The integration of the Gulf Co-Operation Council (GCC): problems and prospects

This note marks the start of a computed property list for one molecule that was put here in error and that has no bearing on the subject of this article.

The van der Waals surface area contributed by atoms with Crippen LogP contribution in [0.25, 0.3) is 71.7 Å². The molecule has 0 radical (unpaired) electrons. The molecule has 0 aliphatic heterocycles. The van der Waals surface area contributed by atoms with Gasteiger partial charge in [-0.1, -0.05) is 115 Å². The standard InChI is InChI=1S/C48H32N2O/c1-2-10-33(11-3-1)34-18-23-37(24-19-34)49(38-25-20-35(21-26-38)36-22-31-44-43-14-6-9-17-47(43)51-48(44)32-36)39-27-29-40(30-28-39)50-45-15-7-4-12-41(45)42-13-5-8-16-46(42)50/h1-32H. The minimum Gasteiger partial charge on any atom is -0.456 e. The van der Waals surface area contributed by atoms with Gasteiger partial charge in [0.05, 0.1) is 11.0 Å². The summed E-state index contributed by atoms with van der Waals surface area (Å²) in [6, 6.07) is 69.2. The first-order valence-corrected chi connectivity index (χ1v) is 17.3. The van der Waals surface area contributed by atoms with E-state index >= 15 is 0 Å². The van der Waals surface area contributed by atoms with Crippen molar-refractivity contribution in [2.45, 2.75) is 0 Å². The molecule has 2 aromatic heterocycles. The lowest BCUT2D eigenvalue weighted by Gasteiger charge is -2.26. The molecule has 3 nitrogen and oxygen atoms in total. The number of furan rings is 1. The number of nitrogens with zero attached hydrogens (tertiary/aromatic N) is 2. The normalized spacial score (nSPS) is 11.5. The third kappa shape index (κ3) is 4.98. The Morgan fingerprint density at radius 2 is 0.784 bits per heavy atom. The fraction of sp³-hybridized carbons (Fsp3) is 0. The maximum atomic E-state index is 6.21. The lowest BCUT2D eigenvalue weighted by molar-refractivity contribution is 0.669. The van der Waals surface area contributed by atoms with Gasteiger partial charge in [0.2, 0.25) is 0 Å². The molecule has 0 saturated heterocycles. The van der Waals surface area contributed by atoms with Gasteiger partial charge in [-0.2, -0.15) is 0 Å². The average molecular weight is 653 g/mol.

The formation of the Gulf Co-operation Council (GCC) in 1981 was perceived by most observers to be a collective security response to the Iran-Iraq war. Despite this view, the group has endured ten years of integration in a turbulent region and has survived: external threats to its sovereignty, Islamic fundamentalism, the decline of oil prices, internal unrest, attempted coups, and the invasion and occupation of a constituent member. This poses the question: has the integration of these countries proved to be a success? This thesis attempts to answer this question with the aid of a three dimensional analysis. The first dimension examines the theory and practice of integration. Its primary objective is to provide an insight into integration. As the GCC can, at best, be categorised as a Customs Union, this chapter concentrates on Free Trade Areas and Customs Union theories and explores their relationships with tariffs, protectionism, developing countries, and politics. A review of the empirical analyses in the field is essential due to the fact that a mathematical technique is applied to GCC trade in the latter part of this thesis. The existence of political, economic and manpower factors are found to be more detrimental to the GCC's interests than its adherence or convergence to the theory and practice of integration. An analysis of these three factors constitutes the second dimension of the thesis. This commences by examining the Islamic antecedents of the member countries, pan-Islamism and nationalism in the 19th century, and Middle Eastern efforts at integration from the decline of the Ottoman Empire to the present. The establishment of the existing GCC nations and an examination of their natural resources, demography, industry, infrastructure, agriculture, and fisheries is covered, as is the impact of the 1990-91 occupation of Kuwait and the BCCI liquidation. A review of manpower factors includes an examination of the labour market in the pre and post 1973 period with emphasis given to the role of expatriate and indigenous labour. In addition, the influence of education, women in the workforce, nationality, and residence policies on indigenous labour is discussed. The third dimension reviews the prospects of the GCC. This is performed through the construction and utilisation of matrices which examine the similarity or dissimilarity of GCC trade to the World, Developed and Developing Countries. United Nations Standard Industrial Trade Category (SITC) data up to 3-digits, has been used to construct twenty seven 22 x 22 matrices. Nine of these matrices indicate GCC trade with the Rest of the World and are linked to economic and financial literature on the Gulf in order to examine their credibility. Eighteen matrices which indicate trade with the Developing and Developed World indentify potential trade creation, trade diversion and prospects. It is the conclusion of the thesis that the GCC has not succeeded in its integration efforts. The lack of co-ordination to perform as a single unit in economic, political, and military areas, the undemocratic political systems, the exploitation of expatriate labour, the segregation of indigenous labour, and most importantly, the wasted opportunities indicated by the matrices of greater trade creation with the Developed and Developing Countries contribute significantly to the ineffectiveness of the group.